An important point to make here though: While the CEH is an easier exam, it’s important to keep in mind that easier isn’t necessarily better.  Every cybersecurity professional should evaluate these certifications on their merit and future impact to one’s resume and career. We have to consider what we’re receiving for all of that difficulty, which we’ll cover in the next few paragraphs.

Factor #4: Employability

We had no trouble at all finding job postings that requested or required either of these certification exams, so earning either the CEH or OSCP will help you get your foot in the door at many places.  It does appear that the CEH name is more recognizable to HR managers that are non-technical (the name Certified Ethical Hacker does stand out), however these professionals probably don’t know the differences between the two certifications.

On the other hand, true cybersecurity or IT hiring managers that are penetration testers or supervise them know both certifications, so you won’t be in a situation where you’ll have to explain what either of these certifications are.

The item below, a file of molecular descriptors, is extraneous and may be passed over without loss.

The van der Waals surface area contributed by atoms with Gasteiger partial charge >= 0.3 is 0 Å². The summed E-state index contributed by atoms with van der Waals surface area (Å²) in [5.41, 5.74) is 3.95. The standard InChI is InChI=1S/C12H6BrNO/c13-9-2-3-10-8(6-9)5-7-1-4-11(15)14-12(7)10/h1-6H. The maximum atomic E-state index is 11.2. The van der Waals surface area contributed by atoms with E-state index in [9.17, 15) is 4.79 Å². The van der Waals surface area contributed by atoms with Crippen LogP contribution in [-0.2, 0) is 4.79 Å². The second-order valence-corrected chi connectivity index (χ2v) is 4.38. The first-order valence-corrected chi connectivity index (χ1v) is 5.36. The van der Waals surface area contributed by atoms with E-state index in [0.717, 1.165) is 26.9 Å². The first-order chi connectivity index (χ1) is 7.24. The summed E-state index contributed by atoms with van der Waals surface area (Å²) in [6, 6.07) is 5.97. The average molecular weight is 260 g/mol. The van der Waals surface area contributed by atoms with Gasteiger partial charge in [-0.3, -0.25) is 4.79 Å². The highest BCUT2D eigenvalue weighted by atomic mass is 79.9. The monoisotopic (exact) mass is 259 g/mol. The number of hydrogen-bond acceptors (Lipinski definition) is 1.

With that said, it seems that the OSCP is more respected among IT hiring managers and penetration testers overall.  Penetration testers in particular know how hard it is to pass the 24 hour plus 24 hour exam that is the OSCP, and most that we spoke to seem to respect it for that difficulty and it’s hands-on nature.

Factor #5:  DoD Approval

The good news for those professionals that are considering going into the public sector Department of Defense route is that the CEH is a DoD 8570 baseline certification.  This qualifies you for four different cybersecurity service provider positions and various government related jobs, many of which will also require a clearance.